WOMEN'S HEALTH
April 9, 2011

Omega-3s for PMS?

Fatty acid supplements may help women beat the symptoms of PMS. How do they work?

If you pull your hair out every month suffering from the symptoms of PMS and hoping for a more effective remedy, take heart: a new study shows that omega-3 fatty acids may relieve PMS symptoms in women who suffer from them.

Researchers gave 1 gram or 2 grams of an omega-3 fatty acid supplement that contained gamma linolenic acid, oleic acid, linoleic acid, and "other" polyunsaturated acids to 120 PMS sufferers. (A control group got placebo pills made of mineral oil.)

Women who took the 2-gram capsules had even greater reduction in symptoms than women who took the 1-gram capsules. This trend was true at 3 months into the study, and became even more pronounced by the study’s end (6 months), indicating that the effect was cumulative over time.

The women took their respective capsules every night, beginning on the 15th day of their cycle and continuing for 15 days. This pattern was continued for 6 months, and the women reported on their symptoms periodically.

The results were promising: women who took 1- and 2-gram omega-3 capsules had significant improvements in their symptoms over the course of the study. And women who took the 2-gram capsules had even greater reduction in symptoms than women who took the 1-gram capsules. This trend was true at 3 months into the study, and became even more pronounced by the study’s end (6 months), indicating that the effect was cumulative over time. The placebo group showed a slight initial improvement in symptoms, too, but at six months, it was not significant.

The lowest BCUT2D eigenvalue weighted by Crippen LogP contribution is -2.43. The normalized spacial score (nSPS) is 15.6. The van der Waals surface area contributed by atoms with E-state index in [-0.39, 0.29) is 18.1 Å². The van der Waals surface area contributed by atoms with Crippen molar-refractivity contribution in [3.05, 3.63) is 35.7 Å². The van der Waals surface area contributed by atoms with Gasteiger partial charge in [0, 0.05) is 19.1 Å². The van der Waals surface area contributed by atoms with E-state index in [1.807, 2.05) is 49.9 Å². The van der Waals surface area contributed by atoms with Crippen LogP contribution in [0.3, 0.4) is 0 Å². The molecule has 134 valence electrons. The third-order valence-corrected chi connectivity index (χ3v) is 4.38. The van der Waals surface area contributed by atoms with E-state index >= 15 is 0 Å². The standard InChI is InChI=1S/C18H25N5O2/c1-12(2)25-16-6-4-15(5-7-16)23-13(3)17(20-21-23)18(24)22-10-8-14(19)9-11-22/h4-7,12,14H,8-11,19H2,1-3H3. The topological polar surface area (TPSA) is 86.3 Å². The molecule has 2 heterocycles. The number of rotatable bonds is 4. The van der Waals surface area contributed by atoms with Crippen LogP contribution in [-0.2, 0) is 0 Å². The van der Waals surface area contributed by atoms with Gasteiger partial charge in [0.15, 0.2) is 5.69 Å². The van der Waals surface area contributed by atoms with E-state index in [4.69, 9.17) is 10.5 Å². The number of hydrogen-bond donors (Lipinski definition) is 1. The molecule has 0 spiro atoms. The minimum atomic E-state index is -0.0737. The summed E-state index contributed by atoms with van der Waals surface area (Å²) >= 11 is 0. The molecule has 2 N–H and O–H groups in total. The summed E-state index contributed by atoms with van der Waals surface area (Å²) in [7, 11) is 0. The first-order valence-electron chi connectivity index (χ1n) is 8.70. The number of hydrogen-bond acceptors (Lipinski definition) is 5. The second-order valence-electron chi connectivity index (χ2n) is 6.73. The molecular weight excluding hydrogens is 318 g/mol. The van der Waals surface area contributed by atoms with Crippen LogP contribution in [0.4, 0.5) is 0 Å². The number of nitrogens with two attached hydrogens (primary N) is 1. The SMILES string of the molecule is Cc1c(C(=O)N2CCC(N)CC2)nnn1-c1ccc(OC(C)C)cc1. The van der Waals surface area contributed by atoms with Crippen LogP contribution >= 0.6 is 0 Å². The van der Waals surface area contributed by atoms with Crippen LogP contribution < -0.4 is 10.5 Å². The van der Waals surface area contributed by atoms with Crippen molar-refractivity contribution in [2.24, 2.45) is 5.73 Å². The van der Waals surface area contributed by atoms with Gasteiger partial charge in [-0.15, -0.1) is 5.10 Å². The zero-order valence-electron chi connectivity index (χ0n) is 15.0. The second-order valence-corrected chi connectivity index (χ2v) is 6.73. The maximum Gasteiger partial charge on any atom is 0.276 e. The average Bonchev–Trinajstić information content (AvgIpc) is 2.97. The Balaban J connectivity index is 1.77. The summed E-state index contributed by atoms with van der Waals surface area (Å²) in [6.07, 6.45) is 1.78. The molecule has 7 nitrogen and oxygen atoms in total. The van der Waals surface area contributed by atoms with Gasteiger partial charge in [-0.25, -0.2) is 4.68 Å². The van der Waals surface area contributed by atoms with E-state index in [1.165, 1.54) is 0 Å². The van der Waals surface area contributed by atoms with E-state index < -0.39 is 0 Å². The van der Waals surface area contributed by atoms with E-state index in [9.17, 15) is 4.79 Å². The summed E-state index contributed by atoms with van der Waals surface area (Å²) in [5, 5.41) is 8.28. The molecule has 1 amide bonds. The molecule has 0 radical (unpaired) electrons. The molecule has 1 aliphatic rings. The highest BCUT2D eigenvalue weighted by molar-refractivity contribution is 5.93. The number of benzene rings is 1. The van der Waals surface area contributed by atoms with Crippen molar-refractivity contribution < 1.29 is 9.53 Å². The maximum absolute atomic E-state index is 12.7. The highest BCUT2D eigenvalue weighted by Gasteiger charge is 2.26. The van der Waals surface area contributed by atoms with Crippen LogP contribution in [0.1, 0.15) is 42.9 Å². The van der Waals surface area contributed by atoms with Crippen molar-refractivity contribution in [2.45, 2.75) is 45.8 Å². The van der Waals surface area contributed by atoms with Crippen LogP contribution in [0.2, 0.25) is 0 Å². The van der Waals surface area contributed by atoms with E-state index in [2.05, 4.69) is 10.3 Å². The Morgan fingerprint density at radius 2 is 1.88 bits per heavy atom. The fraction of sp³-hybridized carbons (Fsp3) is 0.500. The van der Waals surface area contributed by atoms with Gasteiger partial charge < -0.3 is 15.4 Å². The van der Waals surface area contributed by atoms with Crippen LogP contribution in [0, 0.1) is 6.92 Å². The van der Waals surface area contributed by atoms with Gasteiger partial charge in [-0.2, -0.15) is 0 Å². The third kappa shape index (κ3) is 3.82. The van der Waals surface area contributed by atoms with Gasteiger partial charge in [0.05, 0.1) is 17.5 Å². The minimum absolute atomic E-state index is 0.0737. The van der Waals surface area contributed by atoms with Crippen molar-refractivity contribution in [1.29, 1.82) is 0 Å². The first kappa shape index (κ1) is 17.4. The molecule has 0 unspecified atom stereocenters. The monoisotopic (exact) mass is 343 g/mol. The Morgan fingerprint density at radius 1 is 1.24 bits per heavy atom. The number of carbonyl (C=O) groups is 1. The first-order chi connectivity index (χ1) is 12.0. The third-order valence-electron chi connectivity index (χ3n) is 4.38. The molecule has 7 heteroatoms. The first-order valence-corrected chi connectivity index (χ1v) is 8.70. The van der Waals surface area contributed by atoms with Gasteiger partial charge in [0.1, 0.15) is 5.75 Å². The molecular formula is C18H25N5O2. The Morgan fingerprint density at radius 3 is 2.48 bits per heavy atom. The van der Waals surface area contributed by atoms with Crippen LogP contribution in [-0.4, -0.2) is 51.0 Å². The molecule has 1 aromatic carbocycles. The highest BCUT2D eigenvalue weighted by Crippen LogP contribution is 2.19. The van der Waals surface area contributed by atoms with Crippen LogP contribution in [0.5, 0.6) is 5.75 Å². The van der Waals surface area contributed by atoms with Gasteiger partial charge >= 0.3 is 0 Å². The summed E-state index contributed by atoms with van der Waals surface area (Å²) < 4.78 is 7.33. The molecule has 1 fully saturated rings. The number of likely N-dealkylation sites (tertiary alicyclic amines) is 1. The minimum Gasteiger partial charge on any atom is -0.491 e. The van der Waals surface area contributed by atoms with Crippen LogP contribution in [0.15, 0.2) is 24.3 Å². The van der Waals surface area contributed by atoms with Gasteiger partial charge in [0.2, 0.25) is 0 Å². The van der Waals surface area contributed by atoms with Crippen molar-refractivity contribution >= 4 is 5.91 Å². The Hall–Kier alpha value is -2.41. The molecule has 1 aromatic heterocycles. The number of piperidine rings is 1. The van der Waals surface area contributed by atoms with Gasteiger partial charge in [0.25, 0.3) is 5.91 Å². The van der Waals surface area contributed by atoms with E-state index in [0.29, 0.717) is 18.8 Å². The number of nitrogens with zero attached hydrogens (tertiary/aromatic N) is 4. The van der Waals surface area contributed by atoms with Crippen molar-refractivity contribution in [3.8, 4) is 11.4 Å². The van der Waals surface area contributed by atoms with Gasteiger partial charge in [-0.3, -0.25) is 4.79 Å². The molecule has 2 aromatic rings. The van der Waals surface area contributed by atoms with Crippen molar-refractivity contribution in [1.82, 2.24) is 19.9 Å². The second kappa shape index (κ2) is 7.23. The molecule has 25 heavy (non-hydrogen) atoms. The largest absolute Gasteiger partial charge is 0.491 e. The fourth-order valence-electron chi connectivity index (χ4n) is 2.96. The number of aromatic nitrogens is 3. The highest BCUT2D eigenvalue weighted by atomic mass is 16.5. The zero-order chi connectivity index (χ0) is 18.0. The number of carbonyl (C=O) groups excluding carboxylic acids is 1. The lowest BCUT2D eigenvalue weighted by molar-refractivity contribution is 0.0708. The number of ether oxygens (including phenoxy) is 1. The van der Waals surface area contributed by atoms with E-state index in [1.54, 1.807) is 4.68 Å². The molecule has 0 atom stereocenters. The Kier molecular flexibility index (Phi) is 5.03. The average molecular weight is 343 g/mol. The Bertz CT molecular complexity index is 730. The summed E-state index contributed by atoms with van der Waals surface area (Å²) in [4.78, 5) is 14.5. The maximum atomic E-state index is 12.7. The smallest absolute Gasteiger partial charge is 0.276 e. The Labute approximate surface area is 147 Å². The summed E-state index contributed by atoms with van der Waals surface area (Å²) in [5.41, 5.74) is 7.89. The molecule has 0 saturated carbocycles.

The women did now show any changes in cholesterol levels over the course of the study.

The team suggests that omega fatty acids might work by affecting certain hormones and neurotransmitters (like serotonin and dopamine) and/or their receptors. They may also work by affecting the sensitivity of various tissues to the female hormone prolactin, which has been linked to PMS in earlier work. The researchers found no measurable changes in prolactin levels over the course of the study, which supports the idea that the body’s sensitivity to the hormone, rather than the hormone level itself, might be a cause of PMS.

In the study’s press release, researcher Edilberto Rocha Filho underlines how difficult PMS can be on a woman: "The negative effect of PMS on a woman's routine activities and quality of life may be significant, in addition to the repercussions on economic costs resulting predominantly from a reduction in productivity. Essential oil capsules can now be said to show much promise as a treatment". More research will be needed to figure out the best dosing for the omegas, but the early results of the study seem promising as offering an effective natural remedy for PMS.

The study was conducted at the Federal University of Pernambuco in Brazil, and published in the January 17, 2011 issue of Reproductive Health.

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